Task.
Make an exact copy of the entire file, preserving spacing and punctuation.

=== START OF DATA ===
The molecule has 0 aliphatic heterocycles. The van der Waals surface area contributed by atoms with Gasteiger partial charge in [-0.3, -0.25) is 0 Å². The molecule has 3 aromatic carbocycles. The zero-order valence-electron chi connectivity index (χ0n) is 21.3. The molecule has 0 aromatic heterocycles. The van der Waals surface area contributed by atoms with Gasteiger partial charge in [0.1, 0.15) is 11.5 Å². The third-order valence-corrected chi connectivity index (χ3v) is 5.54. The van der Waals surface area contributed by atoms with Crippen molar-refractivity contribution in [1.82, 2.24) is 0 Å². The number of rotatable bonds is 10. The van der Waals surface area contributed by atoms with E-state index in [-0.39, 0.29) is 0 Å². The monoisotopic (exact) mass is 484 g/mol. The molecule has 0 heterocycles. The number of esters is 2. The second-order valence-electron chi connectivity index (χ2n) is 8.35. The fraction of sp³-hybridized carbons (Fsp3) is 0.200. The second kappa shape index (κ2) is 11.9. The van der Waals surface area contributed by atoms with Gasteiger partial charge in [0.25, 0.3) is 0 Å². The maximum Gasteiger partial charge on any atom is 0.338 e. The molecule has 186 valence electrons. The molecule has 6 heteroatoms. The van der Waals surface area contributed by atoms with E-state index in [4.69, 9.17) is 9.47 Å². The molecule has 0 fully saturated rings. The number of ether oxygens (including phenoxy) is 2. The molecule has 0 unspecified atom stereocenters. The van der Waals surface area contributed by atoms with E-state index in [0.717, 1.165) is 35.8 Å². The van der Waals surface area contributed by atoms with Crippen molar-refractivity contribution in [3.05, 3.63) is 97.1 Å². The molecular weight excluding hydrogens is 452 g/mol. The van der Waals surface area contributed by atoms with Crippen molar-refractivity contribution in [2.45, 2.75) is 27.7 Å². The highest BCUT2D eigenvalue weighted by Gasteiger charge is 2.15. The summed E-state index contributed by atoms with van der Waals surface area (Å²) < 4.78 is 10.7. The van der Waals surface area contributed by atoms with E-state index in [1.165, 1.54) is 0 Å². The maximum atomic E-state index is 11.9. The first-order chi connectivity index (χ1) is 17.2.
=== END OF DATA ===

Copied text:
The molecule has 0 aliphatic heterocycles. The van der Waals surface area contributed by atoms with Gasteiger partial charge in [-0.3, -0.25) is 0 Å². The molecule has 3 aromatic carbocycles. The zero-order valence-electron chi connectivity index (χ0n) is 21.3. The molecule has 0 aromatic heterocycles. The van der Waals surface area contributed by atoms with Gasteiger partial charge in [0.1, 0.15) is 11.5 Å². The third-order valence-corrected chi connectivity index (χ3v) is 5.54. The van der Waals surface area contributed by atoms with Crippen molar-refractivity contribution in [1.82, 2.24) is 0 Å². The number of rotatable bonds is 10. The van der Waals surface area contributed by atoms with E-state index in [-0.39, 0.29) is 0 Å². The monoisotopic (exact) mass is 484 g/mol. The molecule has 0 heterocycles. The number of esters is 2. The second-order valence-electron chi connectivity index (χ2n) is 8.35. The fraction of sp³-hybridized carbons (Fsp3) is 0.200. The second kappa shape index (κ2) is 11.9. The van der Waals surface area contributed by atoms with Gasteiger partial charge in [0.25, 0.3) is 0 Å². The maximum Gasteiger partial charge on any atom is 0.338 e. The molecule has 186 valence electrons. The molecule has 6 heteroatoms. The van der Waals surface area contributed by atoms with E-state index in [4.69, 9.17) is 9.47 Å². The molecule has 0 fully saturated rings. The number of ether oxygens (including phenoxy) is 2. The molecule has 0 unspecified atom stereocenters. The van der Waals surface area contributed by atoms with E-state index in [0.717, 1.165) is 35.8 Å². The van der Waals surface area contributed by atoms with Crippen molar-refractivity contribution in [3.05, 3.63) is 97.1 Å². The molecular weight excluding hydrogens is 452 g/mol. The van der Waals surface area contributed by atoms with Crippen molar-refractivity contribution in [2.45, 2.75) is 27.7 Å². The highest BCUT2D eigenvalue weighted by Gasteiger charge is 2.15. The summed E-state index contributed by atoms with van der Waals surface area (Å²) < 4.78 is 10.7. The van der Waals surface area contributed by atoms with E-state index in [1.165, 1.54) is 0 Å². The maximum atomic E-state index is 11.9. The first-order chi connectivity index (χ1) is 17.2.